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34 Table 8 (continued) Reference Resilient Moduli Range Findings, Recommendations and Future Research Janoo et al. (1999, MR results of subgrades varied Design moduli were determined by averaging moduli measured at different 2004) from 5 ksi to 2646 ksi based on confining pressures. New Hampshire the test temperature condition Poisson’s ratio values measured were different from those used for these types of DOT materials and this variation was attributed to conglomeration of particles. Corrections for effective moduli are based on subgrade temperature conditions, not based on air temperatures. All test results reported are based on those compacted at optimum moisture content condition and hence moisture and density related correction is needed when the moduli values at other compaction conditions are needed. Maher et al. (2000) Resilient moduli of soils varied Granular soils exhibit strain hardening as the MR values increased with deviatoric Maher et al. (1996) between 2 to 36 ksi and this load applications. variation is dependent on soil type Cohesive subgrades showed strain softening with a decrease in MR with deviatoric New Jersey DOT and moisture content condition. loading. Moisture content has a major effect on the moduli of both soils. Bennert and Maher MR values of natural aggregates Addition of recycled aggregates enhanced the resilient properties. (2005) varied from 13 to 23 ksi whereas Recycled asphalt aggregates blending has more profound effect on the MR values New Jersey DOT the same for blended aggregates than recycled concrete aggregates. varied from 20 to 40 ksi at stress conditions close to those expected As the gradation of aggregates become finer, the resilient properties decrease. under pavements Baus and Li (2006) MR values of aggregate bases from A structural coefficient of 0.18 is recommended for aggregate bases in the pave- South Carolina static plate load tests varied from ment design. DOT 14 to 77 ksi. Relaxation of coarse gradation did show a positive influence in enhancing the resilient modulus. Reevaluation of structural coefficients is needed by performing field tests. Ping et al. (2003) MR values of sandy soil varied Adjustment factors are introduced to convert MR from one test procedure to another Florida DOT from 90 to 340 MPa based on the test procedure and one measurement system (end system) to another (middle confining and deviatoric stresses system). applied during the testing and the same for cohesive soil varied from 60 to 170 MPa. Ping et al. (2007) The MR values of Florida subgrade Two databases of moduli were developed, one with comprehensive moduli data Florida DOT soils ranged from 7 ksi to 26 ksi, and the other with integration and analysis functions. with an average value of 14 ksi Physical properties such as density and moisture content and LBR influence the MR magnitudes of A-2-4 soils than A-3 soils. An increase in clay and fines content also influences the MR values. Gradation properties such as uniformity coefficient and coefficient of curvature have less influence on the MR. Several prediction models were developed for MR results. More soil information from previous MR tested soils will further enhances the model development. Hopkins et al. Compacted soil specimens Unsoaked soil specimens performed well under resilient modulus testing whereas (2001) exhibited MR values ranging soaked specimens experienced large deformations, which resulted in bulging in Kentucky DOT from 20 ksi to 28 ksi at a low some cases. confining pressure of 2 psi. Three models were developed for the analysis of the present results. Need for a resilient modulus test to perform on a nearly saturated soil specimen Acceptance criteria for MR testing should be developed. Masada et al. 2004 MR of bases varied from 3 ksi This research summarized various research studies conducted in the state Ohio and Ohio DOT to 65 ksi, and average values of several lab and field tests were conducted on both unbound bases and subgrades. the aggregate bases varied from Moduli results from these studies are summarized. 9 to 42 ksi. MR of subgrades varied from 12 to 24 ksi for A-4 soils; 3 to 23 ksi for A-6 soils; and 4.5 to 25 ksi for A-6 soils. continued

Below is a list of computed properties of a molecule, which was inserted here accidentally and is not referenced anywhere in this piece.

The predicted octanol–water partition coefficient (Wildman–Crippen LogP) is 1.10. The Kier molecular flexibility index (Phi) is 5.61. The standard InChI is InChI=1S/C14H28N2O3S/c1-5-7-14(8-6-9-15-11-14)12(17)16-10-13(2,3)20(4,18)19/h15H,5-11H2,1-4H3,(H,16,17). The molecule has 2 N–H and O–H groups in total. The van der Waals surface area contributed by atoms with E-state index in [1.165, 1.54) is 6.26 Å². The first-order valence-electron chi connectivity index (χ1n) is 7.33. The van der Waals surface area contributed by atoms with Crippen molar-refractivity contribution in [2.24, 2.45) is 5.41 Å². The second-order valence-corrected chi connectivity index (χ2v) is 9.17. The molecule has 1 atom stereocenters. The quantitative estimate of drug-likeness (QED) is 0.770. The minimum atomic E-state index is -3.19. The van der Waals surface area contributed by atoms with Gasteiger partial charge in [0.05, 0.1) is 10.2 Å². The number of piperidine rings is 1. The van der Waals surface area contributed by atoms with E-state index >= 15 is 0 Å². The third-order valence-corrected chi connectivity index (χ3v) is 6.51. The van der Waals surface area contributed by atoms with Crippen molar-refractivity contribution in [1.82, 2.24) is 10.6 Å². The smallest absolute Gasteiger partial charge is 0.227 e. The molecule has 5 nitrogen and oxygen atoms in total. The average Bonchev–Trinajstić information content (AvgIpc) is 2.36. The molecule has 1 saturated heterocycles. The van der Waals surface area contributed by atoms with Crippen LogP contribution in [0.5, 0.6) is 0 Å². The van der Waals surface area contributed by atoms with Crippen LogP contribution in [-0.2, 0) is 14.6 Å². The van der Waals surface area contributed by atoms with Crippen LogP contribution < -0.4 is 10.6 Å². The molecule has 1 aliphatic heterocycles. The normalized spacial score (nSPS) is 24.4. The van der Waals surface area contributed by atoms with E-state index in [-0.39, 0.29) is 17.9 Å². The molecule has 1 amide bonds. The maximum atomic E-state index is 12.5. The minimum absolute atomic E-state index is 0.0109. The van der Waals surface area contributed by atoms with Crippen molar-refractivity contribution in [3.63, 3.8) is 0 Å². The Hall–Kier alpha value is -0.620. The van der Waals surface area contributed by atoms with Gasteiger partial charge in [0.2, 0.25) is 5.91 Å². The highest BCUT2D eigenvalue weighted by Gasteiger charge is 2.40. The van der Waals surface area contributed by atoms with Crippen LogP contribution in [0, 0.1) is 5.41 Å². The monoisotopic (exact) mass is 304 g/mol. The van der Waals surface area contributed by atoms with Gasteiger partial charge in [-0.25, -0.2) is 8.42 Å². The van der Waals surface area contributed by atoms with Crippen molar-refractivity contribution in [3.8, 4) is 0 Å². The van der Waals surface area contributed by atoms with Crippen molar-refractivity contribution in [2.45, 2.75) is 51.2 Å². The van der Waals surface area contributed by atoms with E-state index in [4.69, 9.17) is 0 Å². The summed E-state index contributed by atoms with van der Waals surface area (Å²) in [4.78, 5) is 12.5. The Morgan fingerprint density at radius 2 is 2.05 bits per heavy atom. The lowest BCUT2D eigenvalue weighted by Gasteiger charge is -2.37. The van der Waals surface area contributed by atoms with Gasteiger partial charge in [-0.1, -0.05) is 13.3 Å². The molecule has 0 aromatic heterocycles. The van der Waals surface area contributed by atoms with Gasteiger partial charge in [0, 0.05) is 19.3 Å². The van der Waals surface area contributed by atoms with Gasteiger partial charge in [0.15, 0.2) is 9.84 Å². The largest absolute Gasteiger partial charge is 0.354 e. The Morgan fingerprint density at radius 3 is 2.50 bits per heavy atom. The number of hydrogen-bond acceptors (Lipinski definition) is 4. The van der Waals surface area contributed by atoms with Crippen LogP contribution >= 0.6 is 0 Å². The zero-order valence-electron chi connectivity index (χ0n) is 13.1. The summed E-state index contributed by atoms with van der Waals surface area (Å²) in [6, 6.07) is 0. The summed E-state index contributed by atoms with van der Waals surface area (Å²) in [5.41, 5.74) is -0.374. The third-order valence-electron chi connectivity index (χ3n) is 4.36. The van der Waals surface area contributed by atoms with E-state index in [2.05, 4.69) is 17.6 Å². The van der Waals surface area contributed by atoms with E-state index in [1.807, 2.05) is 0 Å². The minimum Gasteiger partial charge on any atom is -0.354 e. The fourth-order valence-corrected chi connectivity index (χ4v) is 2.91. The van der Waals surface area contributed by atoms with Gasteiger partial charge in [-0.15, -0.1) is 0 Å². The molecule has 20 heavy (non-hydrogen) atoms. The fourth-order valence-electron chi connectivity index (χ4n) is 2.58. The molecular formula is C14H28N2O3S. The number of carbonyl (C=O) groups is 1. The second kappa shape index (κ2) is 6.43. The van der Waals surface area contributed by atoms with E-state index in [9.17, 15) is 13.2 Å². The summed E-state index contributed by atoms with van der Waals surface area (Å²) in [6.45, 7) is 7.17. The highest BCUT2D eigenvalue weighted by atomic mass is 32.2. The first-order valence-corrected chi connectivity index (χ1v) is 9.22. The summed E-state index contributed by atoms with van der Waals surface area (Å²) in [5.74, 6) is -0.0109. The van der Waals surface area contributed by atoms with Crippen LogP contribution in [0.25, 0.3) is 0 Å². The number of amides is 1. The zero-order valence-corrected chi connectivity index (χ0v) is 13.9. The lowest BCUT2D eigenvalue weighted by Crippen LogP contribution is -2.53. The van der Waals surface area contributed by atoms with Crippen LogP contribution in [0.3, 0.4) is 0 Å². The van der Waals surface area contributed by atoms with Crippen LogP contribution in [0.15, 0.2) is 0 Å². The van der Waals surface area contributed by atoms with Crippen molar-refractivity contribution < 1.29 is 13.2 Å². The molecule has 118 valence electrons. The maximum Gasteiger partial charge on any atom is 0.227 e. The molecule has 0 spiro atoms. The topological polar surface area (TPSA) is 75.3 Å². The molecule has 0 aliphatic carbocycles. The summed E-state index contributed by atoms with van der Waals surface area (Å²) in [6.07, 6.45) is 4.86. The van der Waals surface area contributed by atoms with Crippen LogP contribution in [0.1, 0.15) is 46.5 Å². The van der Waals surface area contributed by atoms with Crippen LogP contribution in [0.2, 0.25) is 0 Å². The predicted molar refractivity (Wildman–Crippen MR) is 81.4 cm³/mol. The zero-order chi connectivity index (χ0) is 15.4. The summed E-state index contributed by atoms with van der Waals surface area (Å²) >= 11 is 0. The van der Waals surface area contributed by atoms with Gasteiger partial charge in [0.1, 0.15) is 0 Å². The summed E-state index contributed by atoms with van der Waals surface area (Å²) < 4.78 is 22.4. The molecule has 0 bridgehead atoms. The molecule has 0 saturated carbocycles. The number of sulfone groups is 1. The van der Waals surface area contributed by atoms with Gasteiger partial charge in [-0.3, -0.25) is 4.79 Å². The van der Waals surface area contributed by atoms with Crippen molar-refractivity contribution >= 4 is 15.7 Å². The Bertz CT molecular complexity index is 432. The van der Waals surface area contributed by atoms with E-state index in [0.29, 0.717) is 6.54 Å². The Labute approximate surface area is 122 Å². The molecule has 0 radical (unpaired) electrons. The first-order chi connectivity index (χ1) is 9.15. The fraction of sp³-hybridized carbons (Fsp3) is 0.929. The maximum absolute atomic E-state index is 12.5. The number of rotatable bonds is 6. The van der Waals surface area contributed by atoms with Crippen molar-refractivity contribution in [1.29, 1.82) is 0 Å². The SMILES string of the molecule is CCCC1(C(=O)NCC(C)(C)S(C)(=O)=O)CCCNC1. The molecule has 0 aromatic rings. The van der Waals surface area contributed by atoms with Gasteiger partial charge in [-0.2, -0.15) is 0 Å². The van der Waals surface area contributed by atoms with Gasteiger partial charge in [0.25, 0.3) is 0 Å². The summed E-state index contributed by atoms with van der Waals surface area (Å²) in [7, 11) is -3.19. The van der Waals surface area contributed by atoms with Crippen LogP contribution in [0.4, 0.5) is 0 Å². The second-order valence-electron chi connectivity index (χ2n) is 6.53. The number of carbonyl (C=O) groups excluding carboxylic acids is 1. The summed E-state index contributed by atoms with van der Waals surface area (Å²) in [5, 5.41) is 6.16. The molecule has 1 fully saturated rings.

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 35 Table 8 (continued) Reference Resilient Moduli Range Findings, Recommendations and Future Research Wolfe and Butalia MR values of subgrades varied An increase in moisture content resulted in the reduction of resilient properties. (2004) from 10 MPa to 120 MPa and In the case of A-4 soils, saturation resulted in the reduction of MR by 8% to 88% Ohio DOT lower values were measured when where as the same for A-6 and A-7-6 soils varied from 50% to 87% and 44% to tests were conducted on wet of 82%, respectively. optimum soil samples Field instrumentation with tensiometers and moisture probes are recommended for better understanding moisture flow patterns in subgrades, which in turn influences MR results. Malla and Joshi MR of tested soils varied from 30 to For coarser soils, MR increased with deviatoric axial stress and for cohesive soils, (2006) 160 MPa; MR decreased with deviatoric stress. New England Several prediction models were also developed for these soils. Transportation Consortium (Con- necticut, Maine, Massachusetts, New Hampshire, Vermont) Titi et al. (2006) MR of tested plastic coarse soils All tests showed good repeatability. Wisconsin DOT varied from 15 to 160 MPa; MR of Test database was used to develop correlations of Level 3 type. non-plastic coarse soils varied from 20 to 140 MPa; MR of tested sub- Trends with respect to confining and deviatoric stress are in agreement with those grade soils varied from 10 to 160 reported in the literature. MPa; Kim and Labuz Four percents of RAPs were mixed MR increased with an increase in confining pressure and deviatoric stress has no (2007) with natural aggregates and resil- effect on the moduli magnitudes. Minnesota DOT ient moduli tests on aggregates Increase in RAP amount resulted in an increase of moduli. showed that the MR varied between 125 and 700 MPa. The small-strain shear modulus (G max) is typically corre- lated with resilient modulus (MR or Emax) at low strains using the following relationship:  (4) where µ is Poisson’s ratio. Figure 36 presents a typical comparison of MR from RLT test results and Emax from bender element tests. Though the bender element method provided a similar trend as that of resilient properties from RLT, they are not the same. This is because of the variations FIGURE 35  Bender element setup used by Davich et al. 2004b. FIGURE 36  Comparisons of elastic moduli from RLT and bender element tests (Davich et al. 2004b).